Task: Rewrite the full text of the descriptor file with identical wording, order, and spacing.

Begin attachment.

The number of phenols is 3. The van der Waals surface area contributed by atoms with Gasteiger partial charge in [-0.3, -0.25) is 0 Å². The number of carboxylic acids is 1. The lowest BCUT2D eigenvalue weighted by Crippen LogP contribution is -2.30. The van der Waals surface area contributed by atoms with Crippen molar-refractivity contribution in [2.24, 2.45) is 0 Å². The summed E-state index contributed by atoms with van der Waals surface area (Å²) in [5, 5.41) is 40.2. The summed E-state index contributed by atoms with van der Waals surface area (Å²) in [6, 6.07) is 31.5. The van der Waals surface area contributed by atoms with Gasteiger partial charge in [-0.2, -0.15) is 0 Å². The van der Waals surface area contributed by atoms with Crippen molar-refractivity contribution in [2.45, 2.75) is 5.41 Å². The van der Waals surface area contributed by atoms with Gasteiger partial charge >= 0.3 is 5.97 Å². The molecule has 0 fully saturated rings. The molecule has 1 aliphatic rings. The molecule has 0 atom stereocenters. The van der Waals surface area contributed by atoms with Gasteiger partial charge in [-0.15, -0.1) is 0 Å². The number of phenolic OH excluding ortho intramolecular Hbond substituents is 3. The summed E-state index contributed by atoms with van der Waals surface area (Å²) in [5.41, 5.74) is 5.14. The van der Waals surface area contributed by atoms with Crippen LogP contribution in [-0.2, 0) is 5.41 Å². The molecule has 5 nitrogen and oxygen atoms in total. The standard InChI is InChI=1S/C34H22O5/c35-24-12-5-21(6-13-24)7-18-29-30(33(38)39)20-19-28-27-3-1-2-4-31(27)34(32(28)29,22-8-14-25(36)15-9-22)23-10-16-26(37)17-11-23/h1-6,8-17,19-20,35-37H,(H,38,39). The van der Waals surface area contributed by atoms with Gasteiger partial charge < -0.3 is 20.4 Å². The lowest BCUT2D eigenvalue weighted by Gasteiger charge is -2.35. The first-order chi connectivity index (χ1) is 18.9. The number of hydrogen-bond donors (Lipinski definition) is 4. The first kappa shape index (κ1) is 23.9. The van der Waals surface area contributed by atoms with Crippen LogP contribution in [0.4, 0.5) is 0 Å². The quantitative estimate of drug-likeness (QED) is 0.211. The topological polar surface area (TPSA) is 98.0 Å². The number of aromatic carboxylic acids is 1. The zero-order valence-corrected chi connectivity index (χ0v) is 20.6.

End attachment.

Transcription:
The number of phenols is 3. The van der Waals surface area contributed by atoms with Gasteiger partial charge in [-0.3, -0.25) is 0 Å². The number of carboxylic acids is 1. The lowest BCUT2D eigenvalue weighted by Crippen LogP contribution is -2.30. The van der Waals surface area contributed by atoms with Crippen molar-refractivity contribution in [2.24, 2.45) is 0 Å². The summed E-state index contributed by atoms with van der Waals surface area (Å²) in [5, 5.41) is 40.2. The summed E-state index contributed by atoms with van der Waals surface area (Å²) in [6, 6.07) is 31.5. The van der Waals surface area contributed by atoms with Gasteiger partial charge in [-0.2, -0.15) is 0 Å². The van der Waals surface area contributed by atoms with Crippen molar-refractivity contribution in [2.45, 2.75) is 5.41 Å². The van der Waals surface area contributed by atoms with Gasteiger partial charge >= 0.3 is 5.97 Å². The molecule has 0 fully saturated rings. The molecule has 1 aliphatic rings. The molecule has 0 atom stereocenters. The van der Waals surface area contributed by atoms with Gasteiger partial charge in [-0.15, -0.1) is 0 Å². The number of phenolic OH excluding ortho intramolecular Hbond substituents is 3. The summed E-state index contributed by atoms with van der Waals surface area (Å²) in [5.41, 5.74) is 5.14. The van der Waals surface area contributed by atoms with Crippen LogP contribution in [-0.2, 0) is 5.41 Å². The molecule has 5 nitrogen and oxygen atoms in total. The standard InChI is InChI=1S/C34H22O5/c35-24-12-5-21(6-13-24)7-18-29-30(33(38)39)20-19-28-27-3-1-2-4-31(27)34(32(28)29,22-8-14-25(36)15-9-22)23-10-16-26(37)17-11-23/h1-6,8-17,19-20,35-37H,(H,38,39). The van der Waals surface area contributed by atoms with Gasteiger partial charge < -0.3 is 20.4 Å². The lowest BCUT2D eigenvalue weighted by Gasteiger charge is -2.35. The first-order chi connectivity index (χ1) is 18.9. The number of hydrogen-bond donors (Lipinski definition) is 4. The first kappa shape index (κ1) is 23.9. The van der Waals surface area contributed by atoms with Crippen LogP contribution in [0.4, 0.5) is 0 Å². The quantitative estimate of drug-likeness (QED) is 0.211. The topological polar surface area (TPSA) is 98.0 Å². The number of aromatic carboxylic acids is 1. The zero-order valence-corrected chi connectivity index (χ0v) is 20.6.